Monday, January 23, 2012
Film roundup Part 2
I'll post on Brother Born Again soon, I just wanted to get out another film roundup while I could.
Thanks, Ben, for your nice words. I appreciate them very much. I hope that my lists can be helpful for you and anyone else who is interested in checking out some 30s films. I look forward to hearing your thoughts on some of them, and I hope I don't steer you wrong. I dig the new look to the site, and am excited about you starting your own project into the classics. Should be awesome. Good luck with it!
So, I was thinking that I should avoid roundup posts like this, but I watch too many films in a short period of time, so all my posts have to be like this if I want to talk about anything:
Odd Man Out (Reed, 1947) - I forgot to include this in my last roundup. Is there anything more beautiful than snow shot in black-and-white? I really can’t imagine so. The last 30 minutes or so with James Mason wandering through the snowy streets of Belfast are dazzling. A film partly about what one man’s body can signify and how compassion for others can be obfuscated by politics and fear. Much of the film is Mason’s character being passed around like a live grenade, and it’s always compelling to see how characters react to his wounded body once they found out he’s the wanted leader of an IRA-like group. Great moribund performance by Mason, and a dark, but essential ending reminiscent of Italian Neorealism.
There Was a Father (Ozu, 1942) and Good Morning (Ozu, 1959) - At this point, I just can’t stop watching Ozu films. Every time I sit down to watch something on Hulu I look at the list of various films I want to see or should see, and I only want to watch Ozu. He’s easily in my top five favorite directors now after only 6 films, and I can only imagine my adoration for him growing the more I see. Anyway, I’ve been saying how much I love Ozu lately, but I’ve yet to really express why that is. I'm gonna use Roger Ebert to help me
I’m a big fan of Ebert’s Great Movies series, and I love reading his write-ups for films after I’ve seen them. Ebert’s a great Ozu admirer and has several of his films in said Great Movies series. In one of his reviews he called Ozu’s films “serene,” which I think is the best adjective one could use to describe his work. His films are serene, calm, assured, gentle, bittersweet, humorous, poetic, lovely, and human. In his write-up for Ozu’s An Autumn Afternoon, Ebert has a great little summary on what makes Ozu so unique, something I agree with completely:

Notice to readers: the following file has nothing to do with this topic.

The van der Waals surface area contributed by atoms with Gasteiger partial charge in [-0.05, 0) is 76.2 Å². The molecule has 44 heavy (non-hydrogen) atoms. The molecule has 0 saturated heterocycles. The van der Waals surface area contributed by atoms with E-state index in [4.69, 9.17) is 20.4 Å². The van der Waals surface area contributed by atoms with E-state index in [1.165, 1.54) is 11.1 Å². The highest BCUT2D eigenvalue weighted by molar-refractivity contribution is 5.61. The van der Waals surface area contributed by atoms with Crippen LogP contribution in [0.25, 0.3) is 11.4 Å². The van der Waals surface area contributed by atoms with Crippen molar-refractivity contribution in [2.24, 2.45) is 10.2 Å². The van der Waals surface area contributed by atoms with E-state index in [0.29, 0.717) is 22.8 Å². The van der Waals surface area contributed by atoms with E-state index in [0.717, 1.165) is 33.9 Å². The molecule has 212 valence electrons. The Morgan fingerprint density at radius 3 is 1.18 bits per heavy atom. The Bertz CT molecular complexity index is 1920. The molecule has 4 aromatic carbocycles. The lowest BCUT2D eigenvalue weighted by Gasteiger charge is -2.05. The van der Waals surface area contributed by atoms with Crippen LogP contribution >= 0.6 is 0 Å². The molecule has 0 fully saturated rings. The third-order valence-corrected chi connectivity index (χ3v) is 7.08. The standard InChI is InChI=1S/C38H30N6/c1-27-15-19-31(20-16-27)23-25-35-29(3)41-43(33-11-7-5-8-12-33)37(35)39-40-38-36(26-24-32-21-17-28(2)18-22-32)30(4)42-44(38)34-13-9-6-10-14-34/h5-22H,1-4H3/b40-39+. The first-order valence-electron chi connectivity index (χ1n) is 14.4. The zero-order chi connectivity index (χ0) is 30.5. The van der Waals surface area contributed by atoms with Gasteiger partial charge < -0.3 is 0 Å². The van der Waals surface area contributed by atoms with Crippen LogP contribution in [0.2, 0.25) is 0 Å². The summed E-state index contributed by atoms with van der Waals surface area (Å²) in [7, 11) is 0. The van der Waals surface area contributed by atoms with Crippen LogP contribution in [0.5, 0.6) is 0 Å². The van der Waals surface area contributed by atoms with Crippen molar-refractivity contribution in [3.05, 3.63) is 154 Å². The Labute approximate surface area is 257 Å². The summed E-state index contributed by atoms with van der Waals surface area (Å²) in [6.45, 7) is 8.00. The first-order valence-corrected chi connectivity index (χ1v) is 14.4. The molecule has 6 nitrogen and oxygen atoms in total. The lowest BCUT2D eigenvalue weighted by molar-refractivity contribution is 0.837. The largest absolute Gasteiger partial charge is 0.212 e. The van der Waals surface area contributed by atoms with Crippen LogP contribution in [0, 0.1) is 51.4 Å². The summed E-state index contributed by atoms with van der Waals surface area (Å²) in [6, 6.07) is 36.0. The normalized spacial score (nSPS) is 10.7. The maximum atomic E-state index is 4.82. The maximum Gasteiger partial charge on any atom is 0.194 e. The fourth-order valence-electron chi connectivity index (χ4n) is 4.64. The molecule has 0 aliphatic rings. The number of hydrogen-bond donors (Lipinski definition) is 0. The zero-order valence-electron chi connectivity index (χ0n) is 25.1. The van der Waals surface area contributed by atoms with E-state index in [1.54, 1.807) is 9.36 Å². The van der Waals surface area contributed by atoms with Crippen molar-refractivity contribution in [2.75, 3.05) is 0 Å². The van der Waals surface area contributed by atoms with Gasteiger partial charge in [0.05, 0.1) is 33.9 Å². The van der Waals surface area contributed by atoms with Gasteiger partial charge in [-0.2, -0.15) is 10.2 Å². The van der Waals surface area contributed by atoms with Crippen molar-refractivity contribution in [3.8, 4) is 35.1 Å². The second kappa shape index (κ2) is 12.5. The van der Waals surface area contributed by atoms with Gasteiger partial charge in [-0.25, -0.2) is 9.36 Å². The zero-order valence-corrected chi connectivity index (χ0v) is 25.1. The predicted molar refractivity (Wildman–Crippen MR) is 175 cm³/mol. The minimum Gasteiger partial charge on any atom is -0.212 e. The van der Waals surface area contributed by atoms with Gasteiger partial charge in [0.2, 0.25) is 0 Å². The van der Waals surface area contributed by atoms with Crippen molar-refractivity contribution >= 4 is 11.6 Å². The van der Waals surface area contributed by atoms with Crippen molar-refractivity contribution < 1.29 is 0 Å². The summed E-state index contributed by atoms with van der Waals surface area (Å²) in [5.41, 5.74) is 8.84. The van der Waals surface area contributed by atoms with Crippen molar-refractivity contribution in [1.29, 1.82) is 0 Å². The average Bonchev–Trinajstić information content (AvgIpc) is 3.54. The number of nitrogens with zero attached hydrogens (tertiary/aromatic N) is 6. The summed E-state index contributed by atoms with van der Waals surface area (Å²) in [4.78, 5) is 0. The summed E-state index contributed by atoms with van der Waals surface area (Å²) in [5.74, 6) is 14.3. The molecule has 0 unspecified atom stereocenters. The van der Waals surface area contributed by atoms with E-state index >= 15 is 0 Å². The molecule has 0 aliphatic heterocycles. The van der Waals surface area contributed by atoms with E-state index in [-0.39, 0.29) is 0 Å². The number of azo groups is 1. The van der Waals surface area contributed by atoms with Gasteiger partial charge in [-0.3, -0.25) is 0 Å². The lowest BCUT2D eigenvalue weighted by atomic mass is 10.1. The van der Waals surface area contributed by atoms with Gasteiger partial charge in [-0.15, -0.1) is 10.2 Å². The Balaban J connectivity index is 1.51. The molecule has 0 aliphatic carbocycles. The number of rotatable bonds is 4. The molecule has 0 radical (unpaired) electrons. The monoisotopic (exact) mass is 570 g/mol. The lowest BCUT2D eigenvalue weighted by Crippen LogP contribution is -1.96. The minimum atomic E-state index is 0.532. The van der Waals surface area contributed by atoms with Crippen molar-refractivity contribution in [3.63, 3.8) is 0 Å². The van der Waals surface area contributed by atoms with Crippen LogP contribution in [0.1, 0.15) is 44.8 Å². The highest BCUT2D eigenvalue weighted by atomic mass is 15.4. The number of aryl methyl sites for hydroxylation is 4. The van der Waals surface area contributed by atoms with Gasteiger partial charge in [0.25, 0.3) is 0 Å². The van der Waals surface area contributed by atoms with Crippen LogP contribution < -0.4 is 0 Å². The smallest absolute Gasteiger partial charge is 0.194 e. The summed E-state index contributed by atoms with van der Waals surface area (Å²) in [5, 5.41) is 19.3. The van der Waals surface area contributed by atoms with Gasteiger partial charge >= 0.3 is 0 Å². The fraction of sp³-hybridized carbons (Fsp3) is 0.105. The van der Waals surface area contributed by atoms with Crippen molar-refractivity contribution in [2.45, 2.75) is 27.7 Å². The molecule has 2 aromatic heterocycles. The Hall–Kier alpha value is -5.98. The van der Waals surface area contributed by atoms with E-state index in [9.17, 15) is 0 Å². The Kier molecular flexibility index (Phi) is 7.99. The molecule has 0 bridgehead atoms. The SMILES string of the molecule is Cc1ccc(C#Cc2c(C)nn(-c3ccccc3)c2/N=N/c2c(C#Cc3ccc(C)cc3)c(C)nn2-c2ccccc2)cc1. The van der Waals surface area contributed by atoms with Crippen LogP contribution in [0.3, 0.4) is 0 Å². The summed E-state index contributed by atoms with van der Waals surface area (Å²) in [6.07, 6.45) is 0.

“Ozu is one of the greatest artists to ever make a film. This was his last one. He never married. He lived for 60 years with his mother, and when she died, he was dead a few months later. Over and over again, in almost all of his films, he turned to the same central themes, of loneliness, of family, of dependence, of marriage, of parents and children. He holds these themes to the light and their prisms cast variations on each screenplay. His films are all made within the emotional space of his life, in which he finds not melodramatic joy or tragedy, but mono no aware, which is how the Japanese refer to the bittersweet transience of all things.
From time to time I return to Ozu feeling a need to be calmed and restored. He is a man with a profound understanding of human nature, about which he makes no dramatic statements. We are here, we hope to be happy, we want to do well, we are locked within our aloneness, life goes on. He embodies this vision in a cinematic style so distinctive that you can tell an Ozu film almost from a single shot. He films mostly indoors. His camera is at the eye level of a person seated on a tatami mat. The camera never moves. His shots often begin before anyone enters the frame, and end after the frame is empty again. There is foreground framing, from doors or walls or objects. There is meticulous attention to the things within the shot.”
Well said, sir. Ozu’s style is, of course, unmistakable. As Ebert points out, you see one low-angled long shot looking through a door frame and you instantly know it’s him. I love everything about his style, particularly his use of matching images, his notorious “pillow shots,” his completely static camera, and the way he captures his actors within walls or various parallel lines to create these beautiful frames for the eye to focus on. He has one of the most visually assured styles of any filmmaker in history. He knew exactly what he was doing and what he wanted every time he stepped behind a camera.